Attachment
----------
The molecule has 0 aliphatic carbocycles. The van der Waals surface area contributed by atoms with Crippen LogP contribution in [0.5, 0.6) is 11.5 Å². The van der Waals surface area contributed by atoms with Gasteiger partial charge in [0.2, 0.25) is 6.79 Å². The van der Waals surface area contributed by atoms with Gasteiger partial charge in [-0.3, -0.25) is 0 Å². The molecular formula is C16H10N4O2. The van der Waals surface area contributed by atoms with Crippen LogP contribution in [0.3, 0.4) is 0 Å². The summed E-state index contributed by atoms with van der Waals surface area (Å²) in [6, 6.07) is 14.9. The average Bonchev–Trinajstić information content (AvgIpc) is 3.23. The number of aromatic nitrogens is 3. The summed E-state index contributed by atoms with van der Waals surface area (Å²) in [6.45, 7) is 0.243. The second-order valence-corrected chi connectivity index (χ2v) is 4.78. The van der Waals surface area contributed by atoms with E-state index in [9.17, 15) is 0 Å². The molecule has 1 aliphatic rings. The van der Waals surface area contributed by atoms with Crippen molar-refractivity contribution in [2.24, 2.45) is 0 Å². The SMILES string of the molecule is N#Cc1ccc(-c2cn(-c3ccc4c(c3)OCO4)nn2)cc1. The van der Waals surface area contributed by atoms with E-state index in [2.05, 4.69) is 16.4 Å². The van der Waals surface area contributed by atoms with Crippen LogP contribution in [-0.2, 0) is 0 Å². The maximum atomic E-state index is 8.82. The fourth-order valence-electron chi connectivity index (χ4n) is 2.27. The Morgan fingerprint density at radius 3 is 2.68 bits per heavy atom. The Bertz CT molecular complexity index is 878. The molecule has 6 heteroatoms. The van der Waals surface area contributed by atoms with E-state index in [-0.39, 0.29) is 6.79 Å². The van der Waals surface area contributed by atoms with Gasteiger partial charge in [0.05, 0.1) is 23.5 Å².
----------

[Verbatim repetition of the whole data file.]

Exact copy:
The molecule has 0 aliphatic carbocycles. The van der Waals surface area contributed by atoms with Crippen LogP contribution in [0.5, 0.6) is 11.5 Å². The van der Waals surface area contributed by atoms with Gasteiger partial charge in [0.2, 0.25) is 6.79 Å². The van der Waals surface area contributed by atoms with Gasteiger partial charge in [-0.3, -0.25) is 0 Å². The molecular formula is C16H10N4O2. The van der Waals surface area contributed by atoms with Crippen LogP contribution in [0.3, 0.4) is 0 Å². The summed E-state index contributed by atoms with van der Waals surface area (Å²) in [6, 6.07) is 14.9. The average Bonchev–Trinajstić information content (AvgIpc) is 3.23. The number of aromatic nitrogens is 3. The summed E-state index contributed by atoms with van der Waals surface area (Å²) in [6.45, 7) is 0.243. The second-order valence-corrected chi connectivity index (χ2v) is 4.78. The van der Waals surface area contributed by atoms with E-state index in [9.17, 15) is 0 Å². The molecule has 1 aliphatic rings. The van der Waals surface area contributed by atoms with Crippen molar-refractivity contribution in [2.24, 2.45) is 0 Å². The SMILES string of the molecule is N#Cc1ccc(-c2cn(-c3ccc4c(c3)OCO4)nn2)cc1. The van der Waals surface area contributed by atoms with E-state index in [2.05, 4.69) is 16.4 Å². The van der Waals surface area contributed by atoms with Crippen LogP contribution in [-0.2, 0) is 0 Å². The maximum atomic E-state index is 8.82. The fourth-order valence-electron chi connectivity index (χ4n) is 2.27. The Morgan fingerprint density at radius 3 is 2.68 bits per heavy atom. The Bertz CT molecular complexity index is 878. The molecule has 6 heteroatoms. The van der Waals surface area contributed by atoms with E-state index in [-0.39, 0.29) is 6.79 Å². The van der Waals surface area contributed by atoms with Gasteiger partial charge in [0.05, 0.1) is 23.5 Å².